Jordan’s Islamist boycott of local elections makes no difference - analysis

Turnout again low in most cities and among citizens of Palestinian origin.

Protesters from the Islamic Action Front wave their party flags and shout slogans during a protest in support of Palestinians (photo credit: REUTERS)
Protesters from the Islamic Action Front wave their party flags and shout slogans during a protest in support of Palestinians
(photo credit: REUTERS)

The decision by the once-strong Islamic Action Front to suspend its participation in elections has had no effect on voter turnout in Jordan. The final turnout in the municipal and governorate council elections that took place Tuesday was announced at 29.6%.

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Jordanians of Palestinian origin as well as political party candidates made a very weak showing as well. A total of 1,363,294 Jordanians voted, out of 4.6 million eligible.

In the previous local elections in August 2017, in which the Islamists participated, turnout was 31.7%.

According to the Independent Election Commission, 4,646 candidates were nominated, including 100 for mayor, 1,018 for city council, and 289 for governorate councils. Women accounted for 846 of the candidates.

For the first time in Jordan’s history, 10 party members won mayorships. Seventy-five of the 100 mayors are newly elected.

Sixty-eight women won council seats beyond the quota, meaning 27% of all council members are now female.

 People walk towards a polling station to cast their ballot in the municipal and local governorate councils elections in Amman, Jordan March 22, 2022 (credit: REUTERS/ALAA AL SUKHNI) People walk towards a polling station to cast their ballot in the municipal and local governorate councils elections in Amman, Jordan March 22, 2022 (credit: REUTERS/ALAA AL SUKHNI)

Murad Adaileh, the secretary-general of the Islamic Action Front, the political wing of the Muslim Brotherhood in Jordan, told The Media Line the elections were engineered and forged the will of the public.

“What we have seen in the local elections reminds us of previous elections in 2007,” he said.

Jordanian officials including the former head of the General Intelligence Directorate, Muhammad al-Raqqad, have admitted that 2007 saw the interference of the government in fixing the results.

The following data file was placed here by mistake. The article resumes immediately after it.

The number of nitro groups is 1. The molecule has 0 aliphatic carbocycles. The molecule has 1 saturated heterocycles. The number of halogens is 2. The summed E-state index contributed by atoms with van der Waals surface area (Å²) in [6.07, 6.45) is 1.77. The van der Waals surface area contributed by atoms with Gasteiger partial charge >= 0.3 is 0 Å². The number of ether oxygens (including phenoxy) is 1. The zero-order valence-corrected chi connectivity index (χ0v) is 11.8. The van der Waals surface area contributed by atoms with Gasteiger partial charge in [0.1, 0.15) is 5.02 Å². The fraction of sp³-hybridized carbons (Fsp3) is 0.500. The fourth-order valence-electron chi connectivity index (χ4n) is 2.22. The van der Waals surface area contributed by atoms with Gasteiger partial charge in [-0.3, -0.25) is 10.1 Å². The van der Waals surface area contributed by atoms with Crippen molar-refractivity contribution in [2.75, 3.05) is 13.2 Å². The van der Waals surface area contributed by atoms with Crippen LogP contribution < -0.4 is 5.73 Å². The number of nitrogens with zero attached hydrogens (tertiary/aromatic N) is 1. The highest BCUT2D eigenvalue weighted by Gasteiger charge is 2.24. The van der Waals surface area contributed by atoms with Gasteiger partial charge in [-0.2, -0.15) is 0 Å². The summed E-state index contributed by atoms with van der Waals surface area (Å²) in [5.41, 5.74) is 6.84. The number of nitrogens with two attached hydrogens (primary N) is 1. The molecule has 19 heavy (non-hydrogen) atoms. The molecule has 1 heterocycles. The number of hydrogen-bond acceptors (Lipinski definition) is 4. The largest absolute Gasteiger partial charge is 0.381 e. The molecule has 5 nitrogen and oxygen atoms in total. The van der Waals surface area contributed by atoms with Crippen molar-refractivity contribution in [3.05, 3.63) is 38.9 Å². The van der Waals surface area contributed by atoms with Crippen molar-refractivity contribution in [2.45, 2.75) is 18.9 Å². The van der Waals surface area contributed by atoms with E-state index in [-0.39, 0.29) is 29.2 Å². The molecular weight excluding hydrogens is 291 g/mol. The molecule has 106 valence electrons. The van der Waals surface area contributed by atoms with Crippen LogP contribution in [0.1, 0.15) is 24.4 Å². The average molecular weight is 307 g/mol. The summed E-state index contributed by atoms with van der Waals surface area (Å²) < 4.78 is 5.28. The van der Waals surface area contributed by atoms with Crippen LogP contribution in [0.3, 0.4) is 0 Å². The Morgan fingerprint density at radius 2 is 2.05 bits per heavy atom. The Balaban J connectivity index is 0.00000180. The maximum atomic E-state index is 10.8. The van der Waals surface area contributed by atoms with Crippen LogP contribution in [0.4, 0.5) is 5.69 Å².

Adaileh said, “Forging election results make elections a burden on the government and society and increase popular pent-up anger.”

Participation in major cities such as Amman, Zarqa, and Irbid was very low as in years past. In the capital Amman (where the mayor is appointed by the king) the turnout failed to cross the 15% mark, while in Zarqa it was just under 17%. However, in Ajloun 63% of voters cast ballots, in Mafraq 61%, Jerash 59%, and Irbid 41%.

Local elections in Jordan usually see a large difference in the turnout between major cities, where there is strong Islamic support, and the governorates, where elections are often based on tribal coalitions.

Jordanians of Palestinian origin are also generally absent in local elections. Palestinian refugee camp residents are not eligible to participate because they vote for local camp committees instead.

Mohammed Ersan, a veteran journalist who has covered several elections, told The Media Line that political parties, which are expected to become strong enough within 10 years to govern the country, did not fare well either.

“Political parties were nowhere to be seen in these elections. Of the 4,646 candidates who competed in the local elections, a mere 74 nominees belonged to registered parties,” he said.

Ersan said that restrictions on freedoms have hurt the political parties.

The elections witnessed some major violations, according to Dr. Amer Bani Amer, the director of Al Hayat Center for Civil Society Development in Amman. Al Hayat Center runs the RASED project, which monitors local and parliamentary elections and elected officials’ performance.

At a press conference Tuesday attended by Middle East Eye, Amer said “there was violence in cities like Jerash, Fuheis, Mafraq, and Ma’an.” He added that the secrecy of voting was compromised in many polling booths.

“There were cases of identity theft in a number of centers for women voters and there were clear signs of vote-buying in the capital Amman,” Amer said.

Jordanian security was compelled to contain violence during and after the elections.

Amro Nawaiseh, the director of the RASED project, told The Media Line it was too early to know whether the violence had any direct effect in swaying election results.

RASED election observers said they documented 50 cases of vote-buying.

Mohammad Rawashdeh, spokesman for the independent Election Commission, said there were no registered cases of vote-buying affecting the electoral process. He admitted that some individual violations were recorded and dealt with but said there were no major ones.

The government deployed 55,000 security personnel throughout the kingdom to oversee the voting process.

The Jordanian government allowed public employees two hours off to allow them to cast their ballots. An effort to ban celebratory firing of weapons appears to have succeeded in reducing the phenomenon.